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Full Version: Checking if a string is empty?
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I've seen a number of times where people check if the string is empty even if there is no empty string. For example checking if a username string is present in a session cookie.

Ive seen people do this:

Code:
if($this->session->userdata('username')=="")
{
   //user not logged in
}
else { //user logged in }

Which will work because PHP is a loosely typed language. But the problem is that there is no empty string (unless you specifically insert an empty string), if you havent inserted anything the value will be NULL. NULL and empty string are different entities.

So if you check against the type too e.g. if($this->session->userdata('username')==="") then the code will fail.

The better and shorter way is to do something like this - if($this->session->userdata('username')) - Because it returns TRUE if it exists and FALSE otherwise. Or if you want to reverse the logic then - if(!$this->session->userdata('username'))
The topic title suggests that this is a question, yet the content looks like a recommendation ... and a wrong one.

$this->session->userdata('username') returns the value of your 'username' item (or NULL if it doesn't exist, in CI3), not TRUE/FALSE.
Check for NULL, as Narf said.

http://php.net/manual/de/function.is-null.php
Yes, I have to mention the version too, I guess, I was referring to CI2. CI 2 session article says - Note: The function returns FALSE (boolean) if the item you are trying to access does not exist. Yes, it returns the value of 'username' if it exists and if any variable exists then it will be true. I keep forgetting about CI3, not ready to switch yet. Yes, it returns NULL in CI3 the way it should've been from the very beginning I guess.
@lexxtoronto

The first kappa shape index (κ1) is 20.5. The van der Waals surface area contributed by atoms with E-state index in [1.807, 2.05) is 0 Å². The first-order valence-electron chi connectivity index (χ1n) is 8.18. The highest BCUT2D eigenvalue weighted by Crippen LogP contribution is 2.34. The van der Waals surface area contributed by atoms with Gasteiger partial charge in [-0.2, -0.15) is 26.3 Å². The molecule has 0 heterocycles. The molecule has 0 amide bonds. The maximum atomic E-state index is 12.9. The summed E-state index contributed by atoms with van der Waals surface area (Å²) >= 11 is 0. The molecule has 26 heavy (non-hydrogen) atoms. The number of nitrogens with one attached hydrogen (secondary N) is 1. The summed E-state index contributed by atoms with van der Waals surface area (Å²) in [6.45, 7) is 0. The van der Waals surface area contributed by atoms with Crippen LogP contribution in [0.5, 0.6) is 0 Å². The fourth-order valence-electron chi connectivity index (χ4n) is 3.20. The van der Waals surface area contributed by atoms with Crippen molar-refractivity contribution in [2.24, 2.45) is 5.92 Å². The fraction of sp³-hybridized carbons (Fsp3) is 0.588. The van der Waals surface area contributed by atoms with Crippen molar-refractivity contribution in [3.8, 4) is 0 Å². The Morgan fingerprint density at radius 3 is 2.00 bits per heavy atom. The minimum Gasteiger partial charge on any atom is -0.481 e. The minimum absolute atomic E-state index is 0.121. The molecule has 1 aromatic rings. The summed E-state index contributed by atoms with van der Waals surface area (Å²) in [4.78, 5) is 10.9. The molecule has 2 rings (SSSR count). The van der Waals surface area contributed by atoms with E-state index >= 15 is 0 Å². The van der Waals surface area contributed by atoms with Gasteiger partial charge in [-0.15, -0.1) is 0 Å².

I would recommend you not to work everywhere with the session directly, hide these implementation details within a class and then use it this way:

Code:
if ($this->auth->is_logged_in()) {
    // Do this.
} else {
    // Do that.
}

Thus, when the time comes for a upgrade you will have limited number of places to check for compatibility (FALSE -> NULL on nothing).
ivantcholakov - that's a nice advice, thank you!
another way to do this that is very flexible - validate the session and then return something useful like a $user object,
and if it doesn't come back then show the log in.

PHP Code:
if( ! $user $this->users->returnActiveUser() ){ $this->showLogin() ; } 

that way you can change the session validation in users but the controller that is calling it does not have to change.
@cartalot - Thank you, you mean validate the username? Im using ci_sessions table so the session is being validated automatically. Your suggestion sounds interesting, but Im not sure if I understand...
so following from how ivantcholakov was saying to hide the implementation details in a class...
with that example its going to return a true / false whether the user is logged in -- and sometimes thats all you need. but you can take the same idea one step further and instead of just returning "yes the user is logged in" - you use your session identifier to return an object (or array etc) that you can use in your class / model / view.

PHP Code:
echo 'hello '  $user->firstname '  '  $user->lastname 
@cartalot, Ah ok I understand, that's interesting too, thank you!